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Where's The Beef? Not At Veganz, Europe's First Vegan Supermarket

Going vegan may be a healthy choice, but it’s not an easy one, particularly when it comes to squinting at labels to ferret out the animal byproducts hidden within. But in Berlin, at least, vegan shopping just got a lot easier thanks to Veganz, a pioneer s

A Veganz publicity stand by the Brandenburg Gate
A Veganz publicity stand by the Brandenburg Gate


BERLIN -- Don't bother going to Jan Bredack's new Berlin supermarket if you're looking for any of the following items: meat, fish, milk, eggs, honey, leather or wool. Veganz, as the shop's name would suggest, is a strictly, 360-degree animal-free zone. It is also the first of its kind, at least in Europe, according to Bredack, the store's 39-year-old owner.

Bredack, who until recently was a manager at Daimler, says his aim was to create a place where people with exacting diets could come and shop in an "uncomplicated" way. Veganz shoppers, in other words, don't have to scour the small print on packaging to try and figure out what the products inside contain.

Unsurprisingly, Bredack himself is a vegan. Depending on who you ask, there are between 80,000 and 500,000 vegans in Germany. It's no wonder the vegetable-loving entrepreneur says has been overwhelmed by the positive reaction that has met his initiative.

Enter the store decorated in various tones of green, and you probably will be there for a while – because the world of vegan products is full of surprises. Alongside items one would find in a conventional market – cornflakes, baby food in jars, bread dumplings – there are dozens of milk free, sugar-free, gluten-free, nut-free, cholesterol-free and additive-free yogurts, chocolates, and ice creams, for example.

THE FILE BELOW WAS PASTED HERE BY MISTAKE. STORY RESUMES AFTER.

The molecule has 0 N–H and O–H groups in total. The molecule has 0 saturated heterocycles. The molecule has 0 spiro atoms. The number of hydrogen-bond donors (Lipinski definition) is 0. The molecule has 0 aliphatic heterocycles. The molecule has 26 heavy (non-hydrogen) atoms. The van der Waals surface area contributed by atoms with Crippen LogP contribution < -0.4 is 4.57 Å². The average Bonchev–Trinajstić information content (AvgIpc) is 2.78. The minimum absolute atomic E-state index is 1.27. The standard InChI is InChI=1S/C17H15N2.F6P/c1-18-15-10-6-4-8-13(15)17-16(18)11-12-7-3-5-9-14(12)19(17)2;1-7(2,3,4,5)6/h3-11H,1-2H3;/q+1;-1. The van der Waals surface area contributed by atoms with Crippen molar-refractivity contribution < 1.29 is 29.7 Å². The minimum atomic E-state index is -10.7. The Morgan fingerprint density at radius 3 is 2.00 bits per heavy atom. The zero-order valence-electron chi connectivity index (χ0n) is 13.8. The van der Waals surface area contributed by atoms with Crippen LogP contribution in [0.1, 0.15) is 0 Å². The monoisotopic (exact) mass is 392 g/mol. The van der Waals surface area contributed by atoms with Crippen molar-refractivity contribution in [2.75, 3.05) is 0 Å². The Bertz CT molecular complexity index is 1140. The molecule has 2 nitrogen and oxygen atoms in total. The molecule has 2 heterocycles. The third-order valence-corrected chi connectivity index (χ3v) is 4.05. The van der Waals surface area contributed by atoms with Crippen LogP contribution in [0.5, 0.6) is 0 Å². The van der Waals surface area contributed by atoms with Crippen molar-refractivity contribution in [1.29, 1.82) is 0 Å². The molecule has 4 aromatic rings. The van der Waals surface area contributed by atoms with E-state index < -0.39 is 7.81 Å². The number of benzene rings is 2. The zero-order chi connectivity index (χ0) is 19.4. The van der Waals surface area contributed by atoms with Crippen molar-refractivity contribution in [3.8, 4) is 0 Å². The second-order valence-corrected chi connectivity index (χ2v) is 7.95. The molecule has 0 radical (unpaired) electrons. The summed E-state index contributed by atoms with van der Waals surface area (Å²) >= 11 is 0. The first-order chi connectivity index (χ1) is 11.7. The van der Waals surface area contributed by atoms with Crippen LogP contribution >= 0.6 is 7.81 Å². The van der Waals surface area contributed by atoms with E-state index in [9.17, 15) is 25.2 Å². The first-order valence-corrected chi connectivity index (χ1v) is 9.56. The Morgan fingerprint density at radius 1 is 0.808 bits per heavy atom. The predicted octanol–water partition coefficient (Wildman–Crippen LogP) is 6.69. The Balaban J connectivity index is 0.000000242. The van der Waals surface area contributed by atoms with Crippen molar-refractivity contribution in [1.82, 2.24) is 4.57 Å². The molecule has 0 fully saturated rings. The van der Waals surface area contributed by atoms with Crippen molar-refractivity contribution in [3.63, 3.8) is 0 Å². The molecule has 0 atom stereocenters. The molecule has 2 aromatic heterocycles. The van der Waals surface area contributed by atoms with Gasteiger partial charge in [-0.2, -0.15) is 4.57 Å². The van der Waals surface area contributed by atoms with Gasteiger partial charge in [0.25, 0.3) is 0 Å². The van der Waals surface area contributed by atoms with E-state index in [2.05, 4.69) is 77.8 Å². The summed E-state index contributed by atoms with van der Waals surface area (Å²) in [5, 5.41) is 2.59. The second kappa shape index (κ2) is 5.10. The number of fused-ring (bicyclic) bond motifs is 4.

Deliciously decadent

There are several brands of egg-free mayonnaise, gummy bears without gelatin, and pizza with pseudo cheese and sausage. In most such products, soya takes the place of the usual animal protein. Other favorite substitutes are peas, colza, chicory and manioc. Manufacturers often try to re-create familiar non-vegan products using different ingredients – and often succeed brilliantly. A case in point is "Purely Decadent," a creamy peanut butter and chocolate ice cream.

But some products also offer new (and positive) taste experiences, such as tempeh made from fermented soya, a warm breakfast porridge with ground almonds, bright green spirulina algae bars, or a spicy sauce made from cornflowers and nettles that can be used instead of pesto.

Nearly all of the 6,000 products available at Veganz are organic. More than half bear fair-trade labels. And most of the fresh fruit and veggies come from regional farms.

Read the full story in German by Anne Waak

Photo – Veganz

*Newsbites are digest items, not direct translations

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Is Disney's "Wish" Spreading A Subtle Anti-Christian Message To Kids?

Disney's new movie "Wish" is being touted as a new children's blockbuster to celebrate the company's 100th anniversary. But some Christians may see the portrayal of the villain as God-like and turning wishes into prayers as the ultimate denial of the true message of Christmas.

photo of a kid running out of a church

For the Christmas holiday season?

Joseph Holmes

Christians have always had a love-hate relationship with Disney since I can remember. Growing up in the Christian culture of the 1990s and early 2000s, all the Christian parents I knew loved watching Disney movies with their kids – but have always had an uncomfortable relationship with some of its messages. It was due to the constant Disney tropes of “follow your heart philosophy” and “junior knows best” disdain for authority figures like parents that angered so many. Even so, most Christians felt the benefits had outweighed the costs.

That all seems to have changed as of late, with Disney being hit more and more by claims from conservatives (including Christian conservatives) that Disney is pushing more and more radical progressive social agendas, This has coincided with a steep drop at the box office for Disney.

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